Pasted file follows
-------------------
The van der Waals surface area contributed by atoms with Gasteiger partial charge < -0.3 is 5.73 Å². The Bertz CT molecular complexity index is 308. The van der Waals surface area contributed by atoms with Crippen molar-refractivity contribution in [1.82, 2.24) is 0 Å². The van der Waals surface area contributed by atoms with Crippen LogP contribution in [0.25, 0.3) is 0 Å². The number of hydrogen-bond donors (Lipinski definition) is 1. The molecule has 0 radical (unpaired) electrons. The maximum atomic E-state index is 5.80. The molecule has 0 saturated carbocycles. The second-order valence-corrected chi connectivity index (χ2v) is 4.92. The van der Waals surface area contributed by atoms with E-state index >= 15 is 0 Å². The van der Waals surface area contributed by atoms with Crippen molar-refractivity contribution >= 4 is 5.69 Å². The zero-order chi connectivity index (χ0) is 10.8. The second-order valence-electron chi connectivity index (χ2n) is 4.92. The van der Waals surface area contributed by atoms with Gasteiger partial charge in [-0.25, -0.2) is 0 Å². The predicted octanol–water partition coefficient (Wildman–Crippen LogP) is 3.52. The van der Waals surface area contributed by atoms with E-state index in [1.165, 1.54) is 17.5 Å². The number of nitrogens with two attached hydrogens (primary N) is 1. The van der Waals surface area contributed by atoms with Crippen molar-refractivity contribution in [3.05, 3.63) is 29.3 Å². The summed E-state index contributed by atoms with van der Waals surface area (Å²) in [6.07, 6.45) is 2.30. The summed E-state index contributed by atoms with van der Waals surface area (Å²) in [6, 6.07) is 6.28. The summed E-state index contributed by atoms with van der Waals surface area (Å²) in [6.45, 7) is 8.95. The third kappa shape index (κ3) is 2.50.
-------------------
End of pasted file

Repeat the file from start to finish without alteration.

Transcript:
The van der Waals surface area contributed by atoms with Gasteiger partial charge < -0.3 is 5.73 Å². The Bertz CT molecular complexity index is 308. The van der Waals surface area contributed by atoms with Crippen molar-refractivity contribution in [1.82, 2.24) is 0 Å². The van der Waals surface area contributed by atoms with Crippen LogP contribution in [0.25, 0.3) is 0 Å². The number of hydrogen-bond donors (Lipinski definition) is 1. The molecule has 0 radical (unpaired) electrons. The maximum atomic E-state index is 5.80. The molecule has 0 saturated carbocycles. The second-order valence-corrected chi connectivity index (χ2v) is 4.92. The van der Waals surface area contributed by atoms with E-state index >= 15 is 0 Å². The van der Waals surface area contributed by atoms with Crippen molar-refractivity contribution >= 4 is 5.69 Å². The zero-order chi connectivity index (χ0) is 10.8. The second-order valence-electron chi connectivity index (χ2n) is 4.92. The van der Waals surface area contributed by atoms with Gasteiger partial charge in [-0.25, -0.2) is 0 Å². The predicted octanol–water partition coefficient (Wildman–Crippen LogP) is 3.52. The van der Waals surface area contributed by atoms with E-state index in [1.165, 1.54) is 17.5 Å². The number of nitrogens with two attached hydrogens (primary N) is 1. The van der Waals surface area contributed by atoms with Crippen molar-refractivity contribution in [3.05, 3.63) is 29.3 Å². The summed E-state index contributed by atoms with van der Waals surface area (Å²) in [6.07, 6.45) is 2.30. The summed E-state index contributed by atoms with van der Waals surface area (Å²) in [6, 6.07) is 6.28. The summed E-state index contributed by atoms with van der Waals surface area (Å²) in [6.45, 7) is 8.95. The third kappa shape index (κ3) is 2.50.